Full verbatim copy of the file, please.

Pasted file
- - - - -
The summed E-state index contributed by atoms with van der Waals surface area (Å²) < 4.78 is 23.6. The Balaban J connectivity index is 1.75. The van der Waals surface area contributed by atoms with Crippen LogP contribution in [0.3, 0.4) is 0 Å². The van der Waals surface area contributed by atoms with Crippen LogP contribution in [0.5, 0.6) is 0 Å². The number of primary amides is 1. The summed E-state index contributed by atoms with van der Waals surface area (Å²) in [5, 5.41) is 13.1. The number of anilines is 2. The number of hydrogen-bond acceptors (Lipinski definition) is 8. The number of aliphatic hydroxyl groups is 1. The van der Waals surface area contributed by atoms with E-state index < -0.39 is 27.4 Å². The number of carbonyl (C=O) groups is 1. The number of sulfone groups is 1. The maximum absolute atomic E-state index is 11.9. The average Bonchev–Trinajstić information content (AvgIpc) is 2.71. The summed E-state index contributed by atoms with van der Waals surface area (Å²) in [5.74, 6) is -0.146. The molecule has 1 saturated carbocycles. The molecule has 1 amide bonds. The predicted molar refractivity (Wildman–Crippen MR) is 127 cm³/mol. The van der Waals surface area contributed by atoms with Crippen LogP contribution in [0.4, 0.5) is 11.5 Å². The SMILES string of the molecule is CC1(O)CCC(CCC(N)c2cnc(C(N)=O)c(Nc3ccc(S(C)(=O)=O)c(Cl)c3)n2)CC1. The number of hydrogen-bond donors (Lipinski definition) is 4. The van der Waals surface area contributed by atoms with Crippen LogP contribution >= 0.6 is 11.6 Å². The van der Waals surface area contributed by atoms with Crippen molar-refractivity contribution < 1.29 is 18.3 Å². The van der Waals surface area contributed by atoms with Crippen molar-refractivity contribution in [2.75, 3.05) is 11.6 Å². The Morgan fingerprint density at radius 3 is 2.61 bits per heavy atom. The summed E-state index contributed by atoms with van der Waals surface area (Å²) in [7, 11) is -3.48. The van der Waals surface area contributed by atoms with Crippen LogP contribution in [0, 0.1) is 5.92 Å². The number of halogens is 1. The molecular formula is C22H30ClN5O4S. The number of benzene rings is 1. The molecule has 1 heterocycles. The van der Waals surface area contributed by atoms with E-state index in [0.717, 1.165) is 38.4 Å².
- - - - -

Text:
The summed E-state index contributed by atoms with van der Waals surface area (Å²) < 4.78 is 23.6. The Balaban J connectivity index is 1.75. The van der Waals surface area contributed by atoms with Crippen LogP contribution in [0.3, 0.4) is 0 Å². The van der Waals surface area contributed by atoms with Crippen LogP contribution in [0.5, 0.6) is 0 Å². The number of primary amides is 1. The summed E-state index contributed by atoms with van der Waals surface area (Å²) in [5, 5.41) is 13.1. The number of anilines is 2. The number of hydrogen-bond acceptors (Lipinski definition) is 8. The number of aliphatic hydroxyl groups is 1. The van der Waals surface area contributed by atoms with E-state index < -0.39 is 27.4 Å². The number of carbonyl (C=O) groups is 1. The number of sulfone groups is 1. The maximum absolute atomic E-state index is 11.9. The average Bonchev–Trinajstić information content (AvgIpc) is 2.71. The summed E-state index contributed by atoms with van der Waals surface area (Å²) in [5.74, 6) is -0.146. The molecule has 1 saturated carbocycles. The molecule has 1 amide bonds. The predicted molar refractivity (Wildman–Crippen MR) is 127 cm³/mol. The van der Waals surface area contributed by atoms with Crippen LogP contribution in [0.4, 0.5) is 11.5 Å². The SMILES string of the molecule is CC1(O)CCC(CCC(N)c2cnc(C(N)=O)c(Nc3ccc(S(C)(=O)=O)c(Cl)c3)n2)CC1. The number of hydrogen-bond donors (Lipinski definition) is 4. The van der Waals surface area contributed by atoms with Crippen LogP contribution >= 0.6 is 11.6 Å². The van der Waals surface area contributed by atoms with Crippen molar-refractivity contribution < 1.29 is 18.3 Å². The van der Waals surface area contributed by atoms with Crippen molar-refractivity contribution in [2.75, 3.05) is 11.6 Å². The Morgan fingerprint density at radius 3 is 2.61 bits per heavy atom. The summed E-state index contributed by atoms with van der Waals surface area (Å²) in [7, 11) is -3.48. The van der Waals surface area contributed by atoms with Crippen LogP contribution in [0, 0.1) is 5.92 Å². The number of halogens is 1. The molecular formula is C22H30ClN5O4S. The number of benzene rings is 1. The molecule has 1 heterocycles. The van der Waals surface area contributed by atoms with E-state index in [0.717, 1.165) is 38.4 Å².